A Visit From Tommy Orange

This past weekend, Delaware, Ohio was thrilled to have award-winning author Tommy Orange visit the Delaware County District Library for a reading and conversation about his book, There There. The conversation was moderated by OWU Associate English Professor Amy Butcher and recently retired OWU Associate English Professor Karen Poremski. 

Tommy Orange is the author of the New York Times best-selling novel There There. The novel was published in 2018 and was a finalist for the Pulitzer Prize and earned Orange the 2019 American Book Award. The novel has also won the PEN/Hemingway Award, the National Book Critics Circle John Leonard Prize, the Center for First Fiction Novel Prize, and has been listed on countless “Book of the Year” lists. While the novel is fiction, it contains many aspects of Orange’s life. Orange was born and raised in Oakland, California and is a member of the Cheyenne and Arapaho tribes. He is a 2014 MacDowell Fellow and a 2016 Writing by Writers Fellow. He is also a graduate of the Institute of American Indian Arts MFA program. 

There There is Orange’s debut novel and tells the story of twelve characters, each with their own reasons for traveling to the Big Oakland Powwow. Through their stories, Tommy Orange creates an overarching narrative about the lives of urban Native Americans and the unique challenges they face. The characters of this story deal with addiction, abuse, and suicide, all whilst grappling with themes of identity and the misrepresentation of Native Americans throughout history.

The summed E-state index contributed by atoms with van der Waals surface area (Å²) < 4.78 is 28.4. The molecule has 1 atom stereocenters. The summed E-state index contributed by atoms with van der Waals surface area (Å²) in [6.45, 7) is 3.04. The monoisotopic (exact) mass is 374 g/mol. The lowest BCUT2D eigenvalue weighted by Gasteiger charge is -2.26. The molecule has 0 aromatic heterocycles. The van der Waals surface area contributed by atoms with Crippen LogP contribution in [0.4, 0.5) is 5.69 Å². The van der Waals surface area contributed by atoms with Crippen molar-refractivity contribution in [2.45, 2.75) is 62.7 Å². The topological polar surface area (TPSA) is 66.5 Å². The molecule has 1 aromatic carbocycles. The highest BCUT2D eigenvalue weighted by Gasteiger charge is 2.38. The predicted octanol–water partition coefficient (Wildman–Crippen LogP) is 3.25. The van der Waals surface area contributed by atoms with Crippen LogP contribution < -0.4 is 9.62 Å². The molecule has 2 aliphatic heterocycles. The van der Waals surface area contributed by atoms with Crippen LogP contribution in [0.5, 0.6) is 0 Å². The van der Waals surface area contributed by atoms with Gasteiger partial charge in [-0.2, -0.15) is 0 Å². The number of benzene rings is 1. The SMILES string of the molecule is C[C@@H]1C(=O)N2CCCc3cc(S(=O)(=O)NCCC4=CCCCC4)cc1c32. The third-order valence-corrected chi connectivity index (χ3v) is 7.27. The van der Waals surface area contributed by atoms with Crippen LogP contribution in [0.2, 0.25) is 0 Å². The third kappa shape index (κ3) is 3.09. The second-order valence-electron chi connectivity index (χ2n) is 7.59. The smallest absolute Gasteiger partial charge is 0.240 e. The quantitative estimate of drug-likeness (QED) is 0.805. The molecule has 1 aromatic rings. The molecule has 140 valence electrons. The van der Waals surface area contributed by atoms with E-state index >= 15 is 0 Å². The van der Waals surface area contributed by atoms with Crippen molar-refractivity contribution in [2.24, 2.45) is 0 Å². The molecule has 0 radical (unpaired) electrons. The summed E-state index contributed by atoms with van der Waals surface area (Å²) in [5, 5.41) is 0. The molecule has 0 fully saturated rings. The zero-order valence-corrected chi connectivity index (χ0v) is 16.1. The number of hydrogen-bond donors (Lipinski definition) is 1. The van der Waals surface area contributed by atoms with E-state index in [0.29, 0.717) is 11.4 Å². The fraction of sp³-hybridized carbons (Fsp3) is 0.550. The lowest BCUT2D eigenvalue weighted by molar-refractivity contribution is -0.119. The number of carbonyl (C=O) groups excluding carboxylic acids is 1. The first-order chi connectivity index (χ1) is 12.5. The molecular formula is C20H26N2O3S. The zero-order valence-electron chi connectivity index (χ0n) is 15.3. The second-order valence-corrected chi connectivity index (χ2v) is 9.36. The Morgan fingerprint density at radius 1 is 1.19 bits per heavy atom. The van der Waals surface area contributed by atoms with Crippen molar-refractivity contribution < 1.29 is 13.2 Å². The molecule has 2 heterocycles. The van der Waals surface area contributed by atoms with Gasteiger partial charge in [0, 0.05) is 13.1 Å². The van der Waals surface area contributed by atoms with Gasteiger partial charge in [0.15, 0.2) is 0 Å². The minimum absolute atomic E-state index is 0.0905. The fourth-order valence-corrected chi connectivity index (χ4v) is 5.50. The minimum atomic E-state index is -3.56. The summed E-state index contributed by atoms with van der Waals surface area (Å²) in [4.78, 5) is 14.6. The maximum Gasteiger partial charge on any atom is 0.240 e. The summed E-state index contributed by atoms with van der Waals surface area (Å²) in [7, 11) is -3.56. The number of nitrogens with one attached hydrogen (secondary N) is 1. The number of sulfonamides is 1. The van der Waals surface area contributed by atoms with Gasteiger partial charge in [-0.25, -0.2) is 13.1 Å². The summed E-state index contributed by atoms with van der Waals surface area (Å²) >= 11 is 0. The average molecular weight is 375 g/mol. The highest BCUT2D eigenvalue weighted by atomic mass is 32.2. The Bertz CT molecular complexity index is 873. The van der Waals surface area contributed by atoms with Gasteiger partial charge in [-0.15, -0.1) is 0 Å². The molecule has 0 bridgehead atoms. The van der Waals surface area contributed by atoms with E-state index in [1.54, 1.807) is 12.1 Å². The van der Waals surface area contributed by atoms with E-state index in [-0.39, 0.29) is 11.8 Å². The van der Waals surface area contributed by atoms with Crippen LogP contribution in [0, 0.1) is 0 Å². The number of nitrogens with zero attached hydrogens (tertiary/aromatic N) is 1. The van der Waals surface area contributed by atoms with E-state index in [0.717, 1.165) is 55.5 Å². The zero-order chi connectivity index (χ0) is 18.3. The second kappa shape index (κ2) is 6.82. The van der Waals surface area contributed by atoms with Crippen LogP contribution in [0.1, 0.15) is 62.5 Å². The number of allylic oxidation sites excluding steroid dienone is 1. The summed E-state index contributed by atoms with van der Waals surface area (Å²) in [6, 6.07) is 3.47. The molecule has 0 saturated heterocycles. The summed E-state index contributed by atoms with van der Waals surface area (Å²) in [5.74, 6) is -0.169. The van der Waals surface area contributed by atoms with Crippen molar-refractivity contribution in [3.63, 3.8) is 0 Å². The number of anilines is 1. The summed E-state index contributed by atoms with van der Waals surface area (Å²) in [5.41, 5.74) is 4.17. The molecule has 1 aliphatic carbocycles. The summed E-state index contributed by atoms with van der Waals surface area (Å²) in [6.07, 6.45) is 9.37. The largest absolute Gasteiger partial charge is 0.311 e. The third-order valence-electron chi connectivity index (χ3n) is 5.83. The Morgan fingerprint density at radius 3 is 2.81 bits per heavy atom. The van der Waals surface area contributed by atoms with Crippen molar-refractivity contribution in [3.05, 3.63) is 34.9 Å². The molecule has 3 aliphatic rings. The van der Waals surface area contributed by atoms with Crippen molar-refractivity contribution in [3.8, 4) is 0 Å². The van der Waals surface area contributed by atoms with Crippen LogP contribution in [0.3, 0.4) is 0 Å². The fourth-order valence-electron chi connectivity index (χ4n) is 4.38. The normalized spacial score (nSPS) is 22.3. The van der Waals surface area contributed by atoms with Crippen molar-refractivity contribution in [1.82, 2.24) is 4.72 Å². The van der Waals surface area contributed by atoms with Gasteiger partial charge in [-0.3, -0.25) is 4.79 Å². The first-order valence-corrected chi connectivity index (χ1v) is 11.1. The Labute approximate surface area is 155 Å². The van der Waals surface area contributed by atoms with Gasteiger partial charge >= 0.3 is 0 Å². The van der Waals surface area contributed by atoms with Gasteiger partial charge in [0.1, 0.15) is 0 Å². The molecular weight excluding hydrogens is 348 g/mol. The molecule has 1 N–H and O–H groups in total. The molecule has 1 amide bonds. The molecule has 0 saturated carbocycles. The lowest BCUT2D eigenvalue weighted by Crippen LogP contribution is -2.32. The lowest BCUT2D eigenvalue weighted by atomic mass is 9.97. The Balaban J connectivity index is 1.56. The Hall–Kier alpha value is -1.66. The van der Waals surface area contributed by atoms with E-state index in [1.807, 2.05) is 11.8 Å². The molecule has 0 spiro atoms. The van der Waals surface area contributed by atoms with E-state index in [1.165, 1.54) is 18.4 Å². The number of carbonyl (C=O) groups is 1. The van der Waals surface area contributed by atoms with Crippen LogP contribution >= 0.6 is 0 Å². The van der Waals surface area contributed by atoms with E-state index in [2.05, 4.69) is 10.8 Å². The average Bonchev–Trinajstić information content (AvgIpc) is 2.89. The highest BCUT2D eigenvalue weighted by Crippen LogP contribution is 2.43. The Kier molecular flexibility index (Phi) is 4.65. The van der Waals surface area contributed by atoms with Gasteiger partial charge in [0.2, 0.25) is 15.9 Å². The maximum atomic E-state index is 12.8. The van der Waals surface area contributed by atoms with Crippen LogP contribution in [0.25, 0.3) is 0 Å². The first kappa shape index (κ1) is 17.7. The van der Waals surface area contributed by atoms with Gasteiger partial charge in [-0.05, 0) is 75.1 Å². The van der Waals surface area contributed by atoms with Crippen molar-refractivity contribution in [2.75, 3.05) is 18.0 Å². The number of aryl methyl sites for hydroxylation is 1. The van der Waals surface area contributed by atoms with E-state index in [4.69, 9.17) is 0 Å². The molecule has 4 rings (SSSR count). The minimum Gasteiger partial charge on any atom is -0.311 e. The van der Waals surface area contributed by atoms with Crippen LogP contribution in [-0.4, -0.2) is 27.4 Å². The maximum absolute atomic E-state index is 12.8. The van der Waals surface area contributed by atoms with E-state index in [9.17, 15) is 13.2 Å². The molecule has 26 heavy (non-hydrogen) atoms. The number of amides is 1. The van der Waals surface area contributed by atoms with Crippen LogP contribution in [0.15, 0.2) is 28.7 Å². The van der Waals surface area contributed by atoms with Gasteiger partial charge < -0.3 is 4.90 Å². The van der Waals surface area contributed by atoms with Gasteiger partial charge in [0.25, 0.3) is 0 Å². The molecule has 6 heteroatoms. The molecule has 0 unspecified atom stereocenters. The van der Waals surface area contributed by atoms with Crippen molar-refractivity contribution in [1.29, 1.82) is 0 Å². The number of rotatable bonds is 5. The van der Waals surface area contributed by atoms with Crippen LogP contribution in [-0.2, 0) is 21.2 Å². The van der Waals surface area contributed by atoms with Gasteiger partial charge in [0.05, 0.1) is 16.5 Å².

When Tommy Orange visited Delaware, he joined us for a highly engaging “fireside chat” in which he read a few passages and also shared his motivations for writing the book, as well as the broader messages he hopes his work portrays. Joined by two professors, both of whom have experience reading and teaching Orange’s work, the conversation began with a reading from the introduction of the novel where he adresses the assimilation of Native Americans and the misrepresentations of their culture. He says, “We did not move to cities to die,” (Orange 9). Instead, he describes both the sense of finding community, and also the feeling of being at war with the city. At his reading, he explained that this new space within urban settings was a consequence of the Indian Relocation Act and the Indian Termination Act, both of which have been undertaught in the school system.

In addition to this reading and discussion, Orange accepted audience questions and some precomposed questions from local high schoolers. He was asked questions about his writing process and inspirations, as well as the intended reception of his book. We learned that Orange did not write this about himself, however, he did include a character in his likeness and uses the novel to articulate experiences of his identity. Following these questions, Orange generously agreed to sign books and continue various conversations about his life and work. We would like to extend sincere gratitude to the Delaware County District Library for hosting the event, Professors Amy Butcher and Karen Poremski for moderating the event, and Tommy Orange for sharing his brilliant work and insights.

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